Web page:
ad gallienus1,

Hi, Steve (gallienus1), nice to hear from you again Smiley, I agree, this type of small coin nowadays are rarest, then they were struck Smiley.

"I've noticed the smaller the ancient coin the greater the likelihood of a corroded or pitted surface."
This surface changing sometimes coming from the crystallization effect, and also to the magnification as Ralph (Shanxi) are mentioned.

Thanks,  Wink Smiley

ad Ralph (Shanxi),

Thank you for your comment, I agree... Thumbs Up

ad Steve (Stkp) and Steve P,

Thank you to post here, your very nice smallest coins... Wink Smiley Thumbs Up

Regards

Joe/Q.
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quadrans
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« Reply #12 on: December 11, 2018, 12:17:00 am »

Another nice, small COTD, :

Ionia, Ephesos, (c.387-295 B.C.), AR-Trihemiobol, BMC 54, E/Φ//--, Forepart of stag right,
http://www.forumancientcoins.com/gallery/displayimage.php?pos=-151737

Regards

Joe/Q.




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Steve P
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« Reply #13 on: December 11, 2018, 01:45:24 pm »

Very cool ... I love the coins from Ephesos

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quadrans
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« Reply #14 on: December 11, 2018, 11:38:03 pm »

Thanks,  laugh
Q.
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Robin Ayers
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« Reply #15 on: February 04, 2019, 09:19:59 am »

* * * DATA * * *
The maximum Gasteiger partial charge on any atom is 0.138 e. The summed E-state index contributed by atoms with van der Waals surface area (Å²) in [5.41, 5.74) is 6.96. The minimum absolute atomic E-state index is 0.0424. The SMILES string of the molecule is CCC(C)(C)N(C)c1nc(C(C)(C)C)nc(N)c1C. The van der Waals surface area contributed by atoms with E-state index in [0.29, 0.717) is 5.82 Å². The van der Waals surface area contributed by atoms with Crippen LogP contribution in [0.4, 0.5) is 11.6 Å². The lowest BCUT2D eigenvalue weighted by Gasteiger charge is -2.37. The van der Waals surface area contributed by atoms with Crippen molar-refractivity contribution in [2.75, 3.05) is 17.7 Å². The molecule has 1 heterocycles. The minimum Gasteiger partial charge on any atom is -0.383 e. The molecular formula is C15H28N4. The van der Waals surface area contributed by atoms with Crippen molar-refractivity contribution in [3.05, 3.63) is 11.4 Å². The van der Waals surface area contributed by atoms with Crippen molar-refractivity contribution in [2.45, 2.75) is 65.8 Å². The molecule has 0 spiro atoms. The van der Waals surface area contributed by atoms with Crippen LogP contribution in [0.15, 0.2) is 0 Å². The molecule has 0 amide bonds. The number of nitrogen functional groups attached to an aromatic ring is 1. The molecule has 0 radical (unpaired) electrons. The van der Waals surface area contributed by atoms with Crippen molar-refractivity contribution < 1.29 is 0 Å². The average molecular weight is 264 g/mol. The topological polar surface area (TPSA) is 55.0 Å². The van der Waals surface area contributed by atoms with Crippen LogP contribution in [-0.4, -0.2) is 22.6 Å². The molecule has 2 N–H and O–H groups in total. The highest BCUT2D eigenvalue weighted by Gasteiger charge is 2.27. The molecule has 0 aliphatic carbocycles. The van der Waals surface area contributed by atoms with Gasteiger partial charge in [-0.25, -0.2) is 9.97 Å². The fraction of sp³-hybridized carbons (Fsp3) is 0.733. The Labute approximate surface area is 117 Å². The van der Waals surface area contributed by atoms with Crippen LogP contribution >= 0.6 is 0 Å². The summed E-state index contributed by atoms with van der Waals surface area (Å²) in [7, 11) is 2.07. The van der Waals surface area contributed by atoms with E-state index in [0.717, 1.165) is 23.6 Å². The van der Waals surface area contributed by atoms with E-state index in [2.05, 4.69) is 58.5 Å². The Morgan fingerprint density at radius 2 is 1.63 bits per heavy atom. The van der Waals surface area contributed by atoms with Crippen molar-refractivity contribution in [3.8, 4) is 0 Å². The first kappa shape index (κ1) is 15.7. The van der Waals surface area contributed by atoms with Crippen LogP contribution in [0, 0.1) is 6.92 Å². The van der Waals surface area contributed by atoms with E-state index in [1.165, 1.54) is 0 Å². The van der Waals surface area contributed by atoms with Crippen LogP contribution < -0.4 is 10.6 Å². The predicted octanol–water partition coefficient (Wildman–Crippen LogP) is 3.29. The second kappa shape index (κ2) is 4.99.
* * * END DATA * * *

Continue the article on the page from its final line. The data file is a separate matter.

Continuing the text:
I absolutely love these tiny coins. I always wonder at how they managed to not lose them frequently!
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curtislclay
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« Reply #16 on: February 04, 2019, 09:57:27 am »

BTW: My smallest coin  is only 4mm, a Hemitetartemorion  

I dropped it once and it took me almost 30 minutes to find it again.  Smiley

http://www.forumancientcoins.com/gallery/displayimage.php?pos=-100139

On the ticket of a silver quinarius of Caracalla in Vienna, one of only two known of the type:

"Heruntergefallen und nicht mehr auffindbar" (if I remember the words correctly), with date and curator's signature from the early 1930s.

"Dropped on the floor and couldn't be found."
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Curtis Clay
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« Reply #17 on: February 04, 2019, 10:12:07 am »

I absolutely love these tiny coins. I always wonder at how they managed to not lose them frequently!

Thank you, Robin,  Smiley Wink

I absolutely agree, it was not easy to use/handle them... Thumbs Up

Regards